The first time
26 March 2018
Daniella Harrison gets to grips with the weird and wonderful quirks of NSDF
“You’re going to have an amazing time!”, my housemate near-enough screams at me across the kitchen table at 1am on Saturday night. “It’s honestly so much fun”.
It’s the first year he’s not been to the festival in around three years, and he’s gutted. Obviously I don’t understand the magnitude of his gutted-ness. Yet. Most days we talk about theatre and more often than not he’ll mention something about last year’s festival – a person, a show, a joke which circulated for the entire week – before remembering that I wasn’t there. I’ve actually never been before.
I feel like I have, though. I hear so much about it from my housemate, my mutuals on twitter, and my head of Drama (who wrote for Noises Off herself in the ‘90s). I feel like I can imagine it: the long days, the sheer amount of theatre and energy in the room, feeling incredibly tired but also incredibly awake at the same time. Kind of like Edinburgh but over a week, and with a bit more of a community.
Despite being told so much about I still feel so unprepared.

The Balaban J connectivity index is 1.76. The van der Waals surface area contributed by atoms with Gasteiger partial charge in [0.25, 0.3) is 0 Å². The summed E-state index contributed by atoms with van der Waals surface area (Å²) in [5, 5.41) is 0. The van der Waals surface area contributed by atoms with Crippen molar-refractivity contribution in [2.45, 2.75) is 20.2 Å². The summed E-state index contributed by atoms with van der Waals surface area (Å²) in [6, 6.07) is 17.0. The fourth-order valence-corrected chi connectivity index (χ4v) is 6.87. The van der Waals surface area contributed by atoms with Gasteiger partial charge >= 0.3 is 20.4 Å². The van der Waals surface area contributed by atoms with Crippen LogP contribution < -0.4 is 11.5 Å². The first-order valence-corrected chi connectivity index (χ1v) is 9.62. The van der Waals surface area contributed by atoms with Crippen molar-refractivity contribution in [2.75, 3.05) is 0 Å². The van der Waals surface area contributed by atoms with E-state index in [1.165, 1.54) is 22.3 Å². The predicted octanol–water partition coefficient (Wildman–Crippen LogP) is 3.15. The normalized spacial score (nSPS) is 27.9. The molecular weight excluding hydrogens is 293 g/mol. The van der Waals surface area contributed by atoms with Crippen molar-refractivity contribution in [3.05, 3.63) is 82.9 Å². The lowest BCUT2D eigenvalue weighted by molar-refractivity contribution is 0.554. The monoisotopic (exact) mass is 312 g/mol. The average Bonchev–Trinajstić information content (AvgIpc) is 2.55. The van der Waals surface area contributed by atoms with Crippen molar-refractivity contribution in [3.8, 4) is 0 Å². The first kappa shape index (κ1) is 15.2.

Do I need another pair of shoes? What if my one pair of trainers I have with me breaks?
Am I talking too much? Not enough?
Is it normal to bring bananas in my suitcase?
Am I keeping to myself too much?
As I sit in the Campus Centre writing this, with my well-thumbed programme on my left and almost empty bottle of water on the right, I feel a sense of not really knowing how this week is going to pan out. I’ve got a wristband and some Noff deadlines, but other than that, who knows what’s going to happen.
I normally like to feel planned and prepared, but I know that’s not always possible. I don’t know who I’m going to speak to, what conversations are going to be had, or how everything is going to make me feel.
And that’s okay. I think this week is about just immersing myself. Going with the flow. Of learning to ride the wave, if you will.